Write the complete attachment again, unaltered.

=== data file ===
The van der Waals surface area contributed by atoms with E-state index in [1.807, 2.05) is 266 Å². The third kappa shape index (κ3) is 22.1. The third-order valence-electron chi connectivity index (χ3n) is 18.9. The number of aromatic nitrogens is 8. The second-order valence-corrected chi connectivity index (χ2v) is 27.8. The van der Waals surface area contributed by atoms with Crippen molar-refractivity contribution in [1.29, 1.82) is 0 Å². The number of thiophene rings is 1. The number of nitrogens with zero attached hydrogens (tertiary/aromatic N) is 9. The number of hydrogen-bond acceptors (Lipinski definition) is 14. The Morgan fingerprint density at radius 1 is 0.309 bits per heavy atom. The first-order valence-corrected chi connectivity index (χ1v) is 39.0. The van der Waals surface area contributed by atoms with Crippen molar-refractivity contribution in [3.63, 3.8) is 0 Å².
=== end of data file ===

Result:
The van der Waals surface area contributed by atoms with E-state index in [1.807, 2.05) is 266 Å². The third kappa shape index (κ3) is 22.1. The third-order valence-electron chi connectivity index (χ3n) is 18.9. The number of aromatic nitrogens is 8. The second-order valence-corrected chi connectivity index (χ2v) is 27.8. The van der Waals surface area contributed by atoms with Crippen molar-refractivity contribution in [1.29, 1.82) is 0 Å². The number of thiophene rings is 1. The number of nitrogens with zero attached hydrogens (tertiary/aromatic N) is 9. The number of hydrogen-bond acceptors (Lipinski definition) is 14. The Morgan fingerprint density at radius 1 is 0.309 bits per heavy atom. The first-order valence-corrected chi connectivity index (χ1v) is 39.0. The van der Waals surface area contributed by atoms with Crippen molar-refractivity contribution in [3.63, 3.8) is 0 Å².